Bearing Witness: Cambodian Genocide Program Releases Key Data
The Cambodian Genocide Program at Yale University will release information on the Internet today that details atrocities committed under the Khmer Rouge regime in Cambodia, 1975-79. Approximately 1.7 million Cambodians are believed to have perished under that regime, headed by Pol Pot. The new World Wide Web site, http://www.yale.edu/cgp, is the product of two years of intensive work funded by grants from the U.S. State Department, the Australian government, and several private foundations.
The Henry Luce Foundation, Inc. has made a grant of $250,000 for further research at Yale. The Dutch government has agreed to provide $160,000 for training and related program activities in Cambodia. And the Yale Institute for Biospheric Studies has donated $10,000 for computerized mapping of mass graves of victims of the genocide. Additional funding is being sought.
“The information we are releasing on the Internet represents the most comprehensive collection of data ever assembled on Khmer Rouge violations of human rights, and includes a large amount of previously unknown material. We expect that this information will be of great interest to human rights activists, legal researchers, scholars, Cambodian citizens, and others concerned with the tragedy of Cambodia,” says Ben Kiernan, director of the Cambodian Genocide Program, a native of Melbourne, Australia, and author of “The Pol Pot Regime: Race, Power, and Genocide in Cambodia under the Khmer Rouge, 1975-1979,” published by Yale University Press in 1996.
The information to be released on the Internet documents extensive crimes against humanity committed by Pol Pot and his followers, some of whom retain control over parts of Cambodia, in defiance of the official government headed by King Norodam Sihanouk. Others who committed mass murder under the Khmer Rouge remain at large.
The WWW site has been developed by the Cambodian Genocide Program (CGP) in collaboration with a team led by Dr. Helen Jarvis, CGP documentation consultant and head of the School of Information, Library and Archive Studies at the University of New South Wales in Sydney, Australia. The site is divided into four data bases, augmented by a bulletin board that includes photographs and extensive excerpts from a secret diary of the former foreign ministry, headed by Ieng Sary from 1975 to 1979. In September, the king of Cambodia granted a limited amnesty to Mr. Sary when he broke with the rebel forces led by his brother-in-law, Pol Pot. The two have been linked to the killing of hundreds of thousands of Cambodians.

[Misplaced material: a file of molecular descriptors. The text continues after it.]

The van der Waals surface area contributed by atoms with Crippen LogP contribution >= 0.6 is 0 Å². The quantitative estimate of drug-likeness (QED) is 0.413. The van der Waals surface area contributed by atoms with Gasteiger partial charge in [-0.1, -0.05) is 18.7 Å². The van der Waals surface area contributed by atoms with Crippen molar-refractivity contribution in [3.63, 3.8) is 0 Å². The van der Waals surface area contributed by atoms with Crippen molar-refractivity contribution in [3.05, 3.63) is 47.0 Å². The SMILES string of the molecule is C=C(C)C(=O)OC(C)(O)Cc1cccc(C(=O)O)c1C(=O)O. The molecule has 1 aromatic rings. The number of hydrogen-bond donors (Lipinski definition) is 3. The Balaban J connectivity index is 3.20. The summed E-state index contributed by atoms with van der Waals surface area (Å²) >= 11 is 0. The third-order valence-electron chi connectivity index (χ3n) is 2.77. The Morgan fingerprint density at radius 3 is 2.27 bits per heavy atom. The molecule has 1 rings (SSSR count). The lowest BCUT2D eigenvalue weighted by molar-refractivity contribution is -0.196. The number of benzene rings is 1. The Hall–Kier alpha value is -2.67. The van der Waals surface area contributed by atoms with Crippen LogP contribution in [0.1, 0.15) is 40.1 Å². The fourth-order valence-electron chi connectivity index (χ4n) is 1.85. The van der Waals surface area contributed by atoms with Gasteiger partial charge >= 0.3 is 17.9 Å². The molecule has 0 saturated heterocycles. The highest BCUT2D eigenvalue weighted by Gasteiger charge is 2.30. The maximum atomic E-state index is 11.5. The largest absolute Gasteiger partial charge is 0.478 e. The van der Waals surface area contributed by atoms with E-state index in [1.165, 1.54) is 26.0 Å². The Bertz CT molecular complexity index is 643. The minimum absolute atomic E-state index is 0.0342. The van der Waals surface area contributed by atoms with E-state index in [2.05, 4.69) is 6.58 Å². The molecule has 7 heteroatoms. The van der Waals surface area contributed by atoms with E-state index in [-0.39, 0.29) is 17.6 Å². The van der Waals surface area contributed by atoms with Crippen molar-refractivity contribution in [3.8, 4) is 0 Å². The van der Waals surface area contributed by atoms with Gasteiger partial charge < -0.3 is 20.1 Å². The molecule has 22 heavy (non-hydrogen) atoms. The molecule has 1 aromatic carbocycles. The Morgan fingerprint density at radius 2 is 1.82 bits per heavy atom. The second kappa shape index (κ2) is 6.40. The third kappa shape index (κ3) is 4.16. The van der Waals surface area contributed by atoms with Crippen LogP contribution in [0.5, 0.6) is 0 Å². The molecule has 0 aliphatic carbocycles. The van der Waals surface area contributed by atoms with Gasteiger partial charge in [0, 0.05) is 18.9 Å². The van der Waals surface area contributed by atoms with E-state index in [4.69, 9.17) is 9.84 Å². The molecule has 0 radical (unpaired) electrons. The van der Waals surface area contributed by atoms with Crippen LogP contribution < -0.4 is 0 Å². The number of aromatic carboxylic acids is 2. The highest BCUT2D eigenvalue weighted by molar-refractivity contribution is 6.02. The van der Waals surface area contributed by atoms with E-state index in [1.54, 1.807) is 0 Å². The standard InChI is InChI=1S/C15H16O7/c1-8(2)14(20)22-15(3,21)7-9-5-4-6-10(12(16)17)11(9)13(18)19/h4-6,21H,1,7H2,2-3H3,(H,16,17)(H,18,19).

“We are very excited that the Cambodian Genocide Program has been able to attract additional support, because we have much more work to do,” says Craig Etcheson, manager of the CGP. “Even though the data we are publishing today represents a highly incriminating indictment of Khmer Rouge brutality, the largest part of the new information we have discovered remains to be prepared for publication on the Internet. These new grants will allow us to greatly expand the amount of information available to governments who may wish to pursue legal sanctions for Khmer Rouge crimes against humanity.”
The data bases are organized into five sections:
* An annotated bibliography of all documents, books, and articles currently available on the Khmer Rouge regime. This will be updated on a regular basis.
* Biographical information on approximately 5,000 Khmer Rouge leaders, some of whom became victims. Primary sources were used in assembling these data, including about 200 interviews Professor Kiernan conducted with survivors of the Khmer Rouge regime, and the complete personnel files of the Khmer Rouge central prison in Phnom Penh. The biographical section will also be expanded in future releases.
* Mug shots taken by the Khmer Rouge of more than 5,000 prisoners whom they subsequently executed. Most of the victims in the photos are unidentified. A response form allows Internet users to help identify the victims.
* Geographical information, including a series of hyperlinked maps, tables, and other images locating mass graves, Khmer Rouge prisons, execution sites, and memorials. To date, 37 of Cambodia’s 172 districts have been surveyed. The remaining districts will be added to the data base as surveys are completed.
* Bulletin board, containing a collection of photos, a complete listing of the Khmer Rouge central prison staff, and translated excerpts from the diary of Ieng Sary’s Foreign Ministry.
In addition to assembling and posting the data bases, the Cambodian Genocide Program pursues research and offers training in the United States and in Cambodia. Future research is expected to yield books and monographs that will join the half-dozen studies already completed under the program.
The training segment, carried out in conjunction with Dr. Jarvis of the University of New South Wales, teaches Cambodians documentation skills, text-based research, and field work. The CGP has held two 10-week courses for Cambodian lawyers and human rights activists on how to organize investigations for a human rights tribunal or truth commission.
In 1995 the CGP established the Documentation Center of Cambodia in Phnom Penh to facilitate field operations and train Cambodians in research and investigative techniques. Now, after two years, the Documentation Center has become an independent research institute for the study of the Khmer Rouge genocide, with a large archive of original documents. Youk Chhang, former United Nations staff member and survivor of the genocide, has been named executive director of the Center. He is assisted by an all-Cambodian board of directors.
Interviews with Mr. Kiernan, Mr. Etcheson, Ms. Jarvis, and Mr. Chhang can be arranged, as well as demonstrations of the web site.